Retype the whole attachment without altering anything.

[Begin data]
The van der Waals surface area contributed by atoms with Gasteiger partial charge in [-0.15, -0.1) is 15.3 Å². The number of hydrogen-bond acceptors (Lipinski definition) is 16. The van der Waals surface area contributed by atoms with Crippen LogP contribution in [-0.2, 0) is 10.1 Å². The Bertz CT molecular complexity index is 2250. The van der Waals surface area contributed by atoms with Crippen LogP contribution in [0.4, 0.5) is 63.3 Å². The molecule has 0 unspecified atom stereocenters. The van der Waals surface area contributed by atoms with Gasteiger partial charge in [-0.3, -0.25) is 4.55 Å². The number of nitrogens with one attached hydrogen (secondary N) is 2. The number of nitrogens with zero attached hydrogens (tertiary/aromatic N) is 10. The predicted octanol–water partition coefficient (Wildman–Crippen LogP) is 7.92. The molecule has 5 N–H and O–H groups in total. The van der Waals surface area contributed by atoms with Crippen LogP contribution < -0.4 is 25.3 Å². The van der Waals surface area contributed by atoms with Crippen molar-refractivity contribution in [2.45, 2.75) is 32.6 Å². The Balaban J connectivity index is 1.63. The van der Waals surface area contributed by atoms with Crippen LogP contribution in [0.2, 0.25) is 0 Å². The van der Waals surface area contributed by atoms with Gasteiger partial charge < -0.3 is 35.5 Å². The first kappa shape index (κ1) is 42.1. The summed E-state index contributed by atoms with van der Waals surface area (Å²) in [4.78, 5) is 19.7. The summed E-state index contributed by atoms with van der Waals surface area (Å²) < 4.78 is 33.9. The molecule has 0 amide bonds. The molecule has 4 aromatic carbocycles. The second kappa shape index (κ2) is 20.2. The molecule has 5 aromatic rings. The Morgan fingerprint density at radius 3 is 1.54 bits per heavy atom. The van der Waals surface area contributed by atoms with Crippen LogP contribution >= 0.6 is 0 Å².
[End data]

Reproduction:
The van der Waals surface area contributed by atoms with Gasteiger partial charge in [-0.15, -0.1) is 15.3 Å². The number of hydrogen-bond acceptors (Lipinski definition) is 16. The van der Waals surface area contributed by atoms with Crippen LogP contribution in [-0.2, 0) is 10.1 Å². The Bertz CT molecular complexity index is 2250. The van der Waals surface area contributed by atoms with Crippen LogP contribution in [0.4, 0.5) is 63.3 Å². The molecule has 0 unspecified atom stereocenters. The van der Waals surface area contributed by atoms with Gasteiger partial charge in [-0.3, -0.25) is 4.55 Å². The number of nitrogens with one attached hydrogen (secondary N) is 2. The number of nitrogens with zero attached hydrogens (tertiary/aromatic N) is 10. The predicted octanol–water partition coefficient (Wildman–Crippen LogP) is 7.92. The molecule has 5 N–H and O–H groups in total. The van der Waals surface area contributed by atoms with Crippen LogP contribution < -0.4 is 25.3 Å². The van der Waals surface area contributed by atoms with Crippen molar-refractivity contribution in [2.45, 2.75) is 32.6 Å². The Balaban J connectivity index is 1.63. The van der Waals surface area contributed by atoms with Crippen LogP contribution in [0.2, 0.25) is 0 Å². The van der Waals surface area contributed by atoms with Gasteiger partial charge < -0.3 is 35.5 Å². The first kappa shape index (κ1) is 42.1. The summed E-state index contributed by atoms with van der Waals surface area (Å²) in [4.78, 5) is 19.7. The summed E-state index contributed by atoms with van der Waals surface area (Å²) < 4.78 is 33.9. The molecule has 0 amide bonds. The molecule has 4 aromatic carbocycles. The second kappa shape index (κ2) is 20.2. The molecule has 5 aromatic rings. The Morgan fingerprint density at radius 3 is 1.54 bits per heavy atom. The van der Waals surface area contributed by atoms with Crippen LogP contribution >= 0.6 is 0 Å².